“Conrad and Sam were so nice. I couldn't have asked for a better pairing. They were very welcoming, and we were interacting, they were asking me questions, and it was great.”

    On Tuesday, Lincicome said a key to her play would be hitting fairways. She did that, hitting 10 of 14, but she was taking in longer clubs than she does in LPGA events, with Keene Trace set up at 7,168 yards. That’s 600 yards longer than she played last week at the LPGA’s Marathon Classic, where she finished second. She hit just 8 greens in regulation in this PGA Tour start.

    Lincicome is nicknamed “Bam Bam.” She is one of the LPGA’s longest drivers, but she was typically 30 to 40 yards behind Ryder and Shindler after hitting her driver. She averaged 259 yards per drive, Ryder 289 yards.

    “She had a couple birdie putts that she could have made,” Ryder said. “If she made a couple of those, might've been a little bit different, just to get a little bit of momentum. Who knows?”

    Lincicome’s biggest challenges were the par 3s.

    At the 18th, playing 195 yards, she mis-hit her tee shot, knocking it in the water, short of the green. She took a penalty, moved up to a forward tee, dropped and hit into a right greenside bunker. She got up and down from there for a 5.

    At the seventh, playing 198 yards, she missed wild right and deep. From a tough spot in the rough, she left her pitch short of the green. She chipped her third past the hole and to the fringe, where she took three putts from 20 feet.

    Afterward, Lincicome wasn’t dwelling on the bad shots. She was focused on going to sign autographs for all the fans waiting for her, including all the little girls who came out to see her.

    “I need to go back over there and sign,” she said. “Any time I can influence a child, especially a girl, obviously I want to get them involved with the LPGA, as much as possible.”

    Her overall assessment of her day?

    “It was a great experience,” she said.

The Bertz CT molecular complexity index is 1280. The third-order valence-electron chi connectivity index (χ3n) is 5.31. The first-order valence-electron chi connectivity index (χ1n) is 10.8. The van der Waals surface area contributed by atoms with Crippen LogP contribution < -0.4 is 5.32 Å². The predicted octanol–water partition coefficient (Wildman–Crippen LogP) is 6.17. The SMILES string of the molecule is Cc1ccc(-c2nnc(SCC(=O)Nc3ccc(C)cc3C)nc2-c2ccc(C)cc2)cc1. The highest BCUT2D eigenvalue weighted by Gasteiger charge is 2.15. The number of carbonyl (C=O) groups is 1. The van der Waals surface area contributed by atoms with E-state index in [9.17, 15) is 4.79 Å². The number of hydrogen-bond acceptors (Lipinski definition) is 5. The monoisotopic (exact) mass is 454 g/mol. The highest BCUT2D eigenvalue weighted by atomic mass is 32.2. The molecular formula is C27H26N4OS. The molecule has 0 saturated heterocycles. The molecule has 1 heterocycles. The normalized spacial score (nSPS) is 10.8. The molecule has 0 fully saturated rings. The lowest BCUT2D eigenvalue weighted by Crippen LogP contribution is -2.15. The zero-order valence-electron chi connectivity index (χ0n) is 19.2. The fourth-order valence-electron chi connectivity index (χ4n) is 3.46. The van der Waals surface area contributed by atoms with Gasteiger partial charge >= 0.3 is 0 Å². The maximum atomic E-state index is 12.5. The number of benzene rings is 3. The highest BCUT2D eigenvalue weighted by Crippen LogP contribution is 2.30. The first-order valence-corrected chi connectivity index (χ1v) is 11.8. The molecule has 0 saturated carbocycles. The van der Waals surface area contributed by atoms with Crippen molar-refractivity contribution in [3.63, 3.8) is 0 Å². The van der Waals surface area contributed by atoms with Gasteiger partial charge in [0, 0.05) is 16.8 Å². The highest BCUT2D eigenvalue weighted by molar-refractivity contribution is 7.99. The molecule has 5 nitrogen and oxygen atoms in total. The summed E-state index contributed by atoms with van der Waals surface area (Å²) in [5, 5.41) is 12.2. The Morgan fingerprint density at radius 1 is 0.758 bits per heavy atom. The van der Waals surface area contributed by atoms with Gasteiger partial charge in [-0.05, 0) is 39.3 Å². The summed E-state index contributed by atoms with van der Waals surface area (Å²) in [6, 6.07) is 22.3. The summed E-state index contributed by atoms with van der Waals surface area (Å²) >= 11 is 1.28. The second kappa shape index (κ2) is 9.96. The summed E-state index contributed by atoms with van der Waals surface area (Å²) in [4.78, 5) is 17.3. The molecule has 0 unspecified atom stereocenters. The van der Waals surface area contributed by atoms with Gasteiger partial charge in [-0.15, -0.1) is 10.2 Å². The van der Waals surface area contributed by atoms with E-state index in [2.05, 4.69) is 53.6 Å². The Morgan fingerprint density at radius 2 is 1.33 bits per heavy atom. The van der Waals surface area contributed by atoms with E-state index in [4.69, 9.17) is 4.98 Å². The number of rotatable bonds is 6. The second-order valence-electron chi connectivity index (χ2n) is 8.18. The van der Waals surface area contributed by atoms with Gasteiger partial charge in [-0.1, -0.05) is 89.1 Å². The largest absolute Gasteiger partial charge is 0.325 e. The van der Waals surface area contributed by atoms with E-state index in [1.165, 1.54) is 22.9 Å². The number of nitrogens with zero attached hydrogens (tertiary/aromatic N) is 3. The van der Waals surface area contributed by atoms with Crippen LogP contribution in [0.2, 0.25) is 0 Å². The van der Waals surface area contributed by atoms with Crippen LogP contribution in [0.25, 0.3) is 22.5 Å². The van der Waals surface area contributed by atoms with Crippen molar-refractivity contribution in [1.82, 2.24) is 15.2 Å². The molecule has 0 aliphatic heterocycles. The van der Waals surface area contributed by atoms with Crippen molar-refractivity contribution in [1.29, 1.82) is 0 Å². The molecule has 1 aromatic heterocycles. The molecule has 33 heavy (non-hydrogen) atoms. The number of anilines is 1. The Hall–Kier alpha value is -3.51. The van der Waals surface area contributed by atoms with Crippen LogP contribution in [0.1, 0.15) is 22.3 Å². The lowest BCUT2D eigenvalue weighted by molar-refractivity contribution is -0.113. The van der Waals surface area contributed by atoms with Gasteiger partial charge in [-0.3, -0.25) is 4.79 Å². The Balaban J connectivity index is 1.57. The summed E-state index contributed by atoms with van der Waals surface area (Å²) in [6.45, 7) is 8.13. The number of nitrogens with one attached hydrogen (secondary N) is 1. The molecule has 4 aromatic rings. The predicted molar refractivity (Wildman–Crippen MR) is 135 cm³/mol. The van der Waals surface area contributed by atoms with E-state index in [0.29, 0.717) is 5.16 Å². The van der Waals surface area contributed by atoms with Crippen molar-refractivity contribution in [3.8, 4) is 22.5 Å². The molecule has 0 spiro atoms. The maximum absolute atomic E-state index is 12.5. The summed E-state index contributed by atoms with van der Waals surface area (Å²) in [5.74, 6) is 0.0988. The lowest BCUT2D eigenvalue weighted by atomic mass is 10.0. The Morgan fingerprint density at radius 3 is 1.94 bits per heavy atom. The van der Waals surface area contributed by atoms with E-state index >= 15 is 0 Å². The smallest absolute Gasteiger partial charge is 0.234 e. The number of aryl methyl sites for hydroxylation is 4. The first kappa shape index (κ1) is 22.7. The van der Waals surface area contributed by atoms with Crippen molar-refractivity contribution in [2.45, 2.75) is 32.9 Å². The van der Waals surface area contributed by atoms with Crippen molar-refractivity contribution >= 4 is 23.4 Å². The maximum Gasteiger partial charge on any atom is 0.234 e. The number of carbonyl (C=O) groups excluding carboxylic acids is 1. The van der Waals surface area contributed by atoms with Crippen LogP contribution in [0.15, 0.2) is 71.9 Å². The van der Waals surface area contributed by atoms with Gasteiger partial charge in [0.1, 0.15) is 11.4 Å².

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    Watch: Full replays of The Open coverage

    By Golf Channel DigitalJuly 19, 2018, 8:55 pm

    NBC Sports and Golf Channel are showcasing nearly 50 hours of live coverage of the 147th Open. Missed anything? Well, you can catch up right here. Click on the links below for replays from Carnoustie, broken down into daily segments:

    Thursday, Day 1 (Times ET)

    Noon-4PM (Watch): Tiger Woods was up and down in the afternoon, as winds picked up a little and no one could catch Kevin Kisner. Click here or on the image below to watch. Also, click here to watch the full replay of the early marquee group: Woods, Russell Knox and Hideki Matsuyama.

    1:30-8:25AM (Watch): Defending champion Jordan Spieth got off to a good start, while Kevin Kisner (66) set the early pace. Click here or on the image below to watch. Also, click here to watch the full replay of the early marquee group: Rickie Fowler, Jon Rahm and Chris Wood.

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    Knox relishes round with 'mythical figure' Woods

    By Ryan LavnerJuly 19, 2018, 8:48 pm

    CARNOUSTIE, Scotland – Russell Knox was expecting the worst and hoping for the best Thursday at The Open.

    Playing with Tiger Woods tends to have that effect.

    The native Scot received a treat earlier this week when he saw his name on the tee sheet alongside his boyhood idol, Woods.

    “Felt good out there, but obviously my swing, it was just like I had too much tension,” Knox said after an opening 73. “I just wasn’t letting it go as normal. First round with Tiger, I expected to feel a little bit different. The way I felt was better than the way I swung.”

    Knox said that he was nervous playing alongside Woods, a player he’d only encountered on the range. “He’s almost like a mythical figure,” he said.

    But after a while, he settled into the rhythm of the round at Carnoustie.

    Full-field scores from the 147th Open Championship

    Full coverage of the 147th Open Championship

    “I thought it would be worse,” he said, “I feel like I should know what I’m doing. It’s cool playing with Tiger, but I’ve got to get over that. I’m here to win, not just enjoy my walk around the course.”

    Knox probably had more interaction with Woods than he anticipated, if only because the third member of the group, Japan’s Hideki Matsuyama, keeps to himself because of the language barrier.

    “It’s kind of a blur,” Knox said. “It’s like, Oh, I’m chatting away with Tiger here like normal. I don’t even remember what I was saying.”

    There have been countless stories from this year as the next generation of players – guys who grew up watching Woods dominate the sport – get paired with Woods for the first time.

    It was no less special for Knox on Thursday.

    “It’s nice for him to say things like that,” Woods said, “and we enjoyed playing with each other. Hopefully we’ll play a little bit better tomorrow.”